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CNN: Last U.S. veteran of World War I turns 109


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Last U.S. veteran of World War I turns 109

Washington (CNN) -- The last surviving U.S. veteran of World War I, former Cpl. Frank Buckles, turns 109 on Monday and is still hoping for a national memorial in Washington for his comrades.

Buckles is expected to deliver remarks during a quiet celebration Monday afternoon at his home in Charles Town, West Virginia.

But the old "Doughboy" -- as World War I American infantry troops were called -- has already been outspoken in recent years, urging congressional lawmakers to give federal recognition and a facelift to a run-down District of Columbia memorial in an overgrown, wooded area along the National Mall.

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Okay, we really need a WW1 memorial. I don't get it.

That war was hell. I couldn't imagine the horror of trench warfare and mustard gas.

It amazes me how misunderstated and undertaught WWI is in this country. WWII gets romantized to no end and 'The War to End All Wars' gets a half a day mention in high school history classes. If I remember correctly, we lost more men per day in WWI than any other war in history.

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I wonder how he would feel about having to shower with the gays?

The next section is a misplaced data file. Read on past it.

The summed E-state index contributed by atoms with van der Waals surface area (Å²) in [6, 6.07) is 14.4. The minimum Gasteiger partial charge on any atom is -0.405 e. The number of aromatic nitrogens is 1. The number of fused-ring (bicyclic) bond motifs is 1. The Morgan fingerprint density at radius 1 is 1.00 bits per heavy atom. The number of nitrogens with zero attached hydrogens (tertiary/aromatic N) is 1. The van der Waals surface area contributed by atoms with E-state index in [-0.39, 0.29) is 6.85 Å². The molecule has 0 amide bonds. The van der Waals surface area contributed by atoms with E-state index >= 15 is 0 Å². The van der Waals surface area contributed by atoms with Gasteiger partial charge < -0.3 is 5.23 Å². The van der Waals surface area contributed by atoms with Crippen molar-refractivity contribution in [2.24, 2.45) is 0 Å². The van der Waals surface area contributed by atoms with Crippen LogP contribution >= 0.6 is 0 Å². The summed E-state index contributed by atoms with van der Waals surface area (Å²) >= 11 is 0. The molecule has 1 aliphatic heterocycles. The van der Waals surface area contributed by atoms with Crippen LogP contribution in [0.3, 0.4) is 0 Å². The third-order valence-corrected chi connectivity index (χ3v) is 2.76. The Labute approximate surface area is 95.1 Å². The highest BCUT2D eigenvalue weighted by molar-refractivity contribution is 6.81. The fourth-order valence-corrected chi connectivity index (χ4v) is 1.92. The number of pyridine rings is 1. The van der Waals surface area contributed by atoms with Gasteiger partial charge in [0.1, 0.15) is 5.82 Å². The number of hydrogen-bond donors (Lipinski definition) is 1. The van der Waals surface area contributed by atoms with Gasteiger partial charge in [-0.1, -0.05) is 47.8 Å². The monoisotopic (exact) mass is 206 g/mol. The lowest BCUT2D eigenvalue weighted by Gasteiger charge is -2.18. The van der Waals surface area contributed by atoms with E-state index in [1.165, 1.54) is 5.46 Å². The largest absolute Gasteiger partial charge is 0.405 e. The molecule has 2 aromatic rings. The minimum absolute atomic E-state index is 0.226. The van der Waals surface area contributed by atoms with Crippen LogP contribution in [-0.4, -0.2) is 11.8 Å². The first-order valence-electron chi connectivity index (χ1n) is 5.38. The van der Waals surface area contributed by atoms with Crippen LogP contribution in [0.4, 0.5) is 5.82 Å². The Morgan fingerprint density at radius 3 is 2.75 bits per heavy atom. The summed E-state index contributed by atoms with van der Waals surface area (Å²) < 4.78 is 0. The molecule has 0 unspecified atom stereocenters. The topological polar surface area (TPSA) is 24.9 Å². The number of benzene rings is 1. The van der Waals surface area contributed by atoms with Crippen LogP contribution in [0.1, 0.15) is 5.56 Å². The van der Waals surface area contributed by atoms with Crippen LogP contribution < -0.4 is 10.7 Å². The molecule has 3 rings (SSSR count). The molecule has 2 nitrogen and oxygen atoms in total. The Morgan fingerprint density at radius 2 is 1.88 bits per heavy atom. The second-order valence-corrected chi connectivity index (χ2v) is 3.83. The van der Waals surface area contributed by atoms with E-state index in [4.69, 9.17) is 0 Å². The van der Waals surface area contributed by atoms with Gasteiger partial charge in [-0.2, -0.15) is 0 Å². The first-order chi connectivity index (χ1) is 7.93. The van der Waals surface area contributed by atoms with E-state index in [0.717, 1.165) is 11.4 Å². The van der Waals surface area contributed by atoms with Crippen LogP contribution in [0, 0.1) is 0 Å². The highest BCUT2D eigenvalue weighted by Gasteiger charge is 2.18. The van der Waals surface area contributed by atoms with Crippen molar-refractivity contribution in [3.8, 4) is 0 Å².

All of them?

Or did you mean "shower with the gays who no longer have to hide their sexual orientation, as opposed to the days of Don't Ask Don't Tell when they were still every bit as gay but couldn't tell anyone about it?"

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We all owe a debt of gratitude to him and his commrades that have gone on.I really hope his wish for a memorial for his WW1 breathern happens before he passes,though the odds are great against that becoming a reality.It's unbelievable that he still has the faculties to be able to stand before people and speak his mind at his age,an amazing man!

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Wow. Well anyway, you might enjoy this video of a WWII vet speaking out for gay marriage:

I know it's outdated at this point, but thanks for posting that. I hadn't seen it before. Got a little choked up thinking about my own grandpa (who also fought in WWII). It's a great video. I can understand why it got so many views.

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Looks like a few people are not aware of the 200+ post thread here on the front page. Sorry for offending your sensibilities. That is quite a life for this gentlemen to live.

:rubeyes:

Did I miss something here?

Yes, you did.

is this what you think about in your free time?

No, it's not.

All of them?

Or did you mean "shower with the gays who no longer have to hide their sexual orientation, as opposed to the days of Don't Ask Don't Tell when they were still every bit as gay but couldn't tell anyone about it?"